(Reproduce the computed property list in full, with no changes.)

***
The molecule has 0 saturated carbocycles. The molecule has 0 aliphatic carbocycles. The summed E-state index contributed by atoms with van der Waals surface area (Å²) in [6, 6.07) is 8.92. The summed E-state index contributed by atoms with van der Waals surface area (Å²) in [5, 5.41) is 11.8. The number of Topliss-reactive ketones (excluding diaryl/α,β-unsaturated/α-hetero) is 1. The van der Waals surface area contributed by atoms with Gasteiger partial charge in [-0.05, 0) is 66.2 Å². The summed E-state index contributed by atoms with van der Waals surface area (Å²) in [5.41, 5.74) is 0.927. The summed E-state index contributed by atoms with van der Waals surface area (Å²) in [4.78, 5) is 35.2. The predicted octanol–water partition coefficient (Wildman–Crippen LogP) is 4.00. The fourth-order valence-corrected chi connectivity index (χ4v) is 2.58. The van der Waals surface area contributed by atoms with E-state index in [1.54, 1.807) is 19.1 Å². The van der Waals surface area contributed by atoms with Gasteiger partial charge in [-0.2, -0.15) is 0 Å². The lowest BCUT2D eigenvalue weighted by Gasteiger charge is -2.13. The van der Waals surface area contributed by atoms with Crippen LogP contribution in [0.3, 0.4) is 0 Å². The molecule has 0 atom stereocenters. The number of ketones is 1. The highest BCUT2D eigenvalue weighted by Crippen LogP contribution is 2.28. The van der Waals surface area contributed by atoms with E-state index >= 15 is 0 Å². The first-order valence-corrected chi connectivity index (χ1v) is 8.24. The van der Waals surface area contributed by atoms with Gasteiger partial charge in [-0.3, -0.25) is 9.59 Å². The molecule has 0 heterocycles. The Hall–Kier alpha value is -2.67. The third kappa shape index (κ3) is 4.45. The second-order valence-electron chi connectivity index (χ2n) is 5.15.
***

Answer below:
The molecule has 0 saturated carbocycles. The molecule has 0 aliphatic carbocycles. The summed E-state index contributed by atoms with van der Waals surface area (Å²) in [6, 6.07) is 8.92. The summed E-state index contributed by atoms with van der Waals surface area (Å²) in [5, 5.41) is 11.8. The number of Topliss-reactive ketones (excluding diaryl/α,β-unsaturated/α-hetero) is 1. The van der Waals surface area contributed by atoms with Gasteiger partial charge in [-0.05, 0) is 66.2 Å². The summed E-state index contributed by atoms with van der Waals surface area (Å²) in [5.41, 5.74) is 0.927. The summed E-state index contributed by atoms with van der Waals surface area (Å²) in [4.78, 5) is 35.2. The predicted octanol–water partition coefficient (Wildman–Crippen LogP) is 4.00. The fourth-order valence-corrected chi connectivity index (χ4v) is 2.58. The van der Waals surface area contributed by atoms with E-state index in [1.54, 1.807) is 19.1 Å². The van der Waals surface area contributed by atoms with Gasteiger partial charge in [-0.2, -0.15) is 0 Å². The lowest BCUT2D eigenvalue weighted by Gasteiger charge is -2.13. The van der Waals surface area contributed by atoms with Crippen LogP contribution in [0.3, 0.4) is 0 Å². The molecule has 0 atom stereocenters. The number of ketones is 1. The highest BCUT2D eigenvalue weighted by Crippen LogP contribution is 2.28. The van der Waals surface area contributed by atoms with E-state index >= 15 is 0 Å². The first-order valence-corrected chi connectivity index (χ1v) is 8.24. The van der Waals surface area contributed by atoms with Gasteiger partial charge in [-0.3, -0.25) is 9.59 Å². The molecule has 0 heterocycles. The Hall–Kier alpha value is -2.67. The third kappa shape index (κ3) is 4.45. The second-order valence-electron chi connectivity index (χ2n) is 5.15.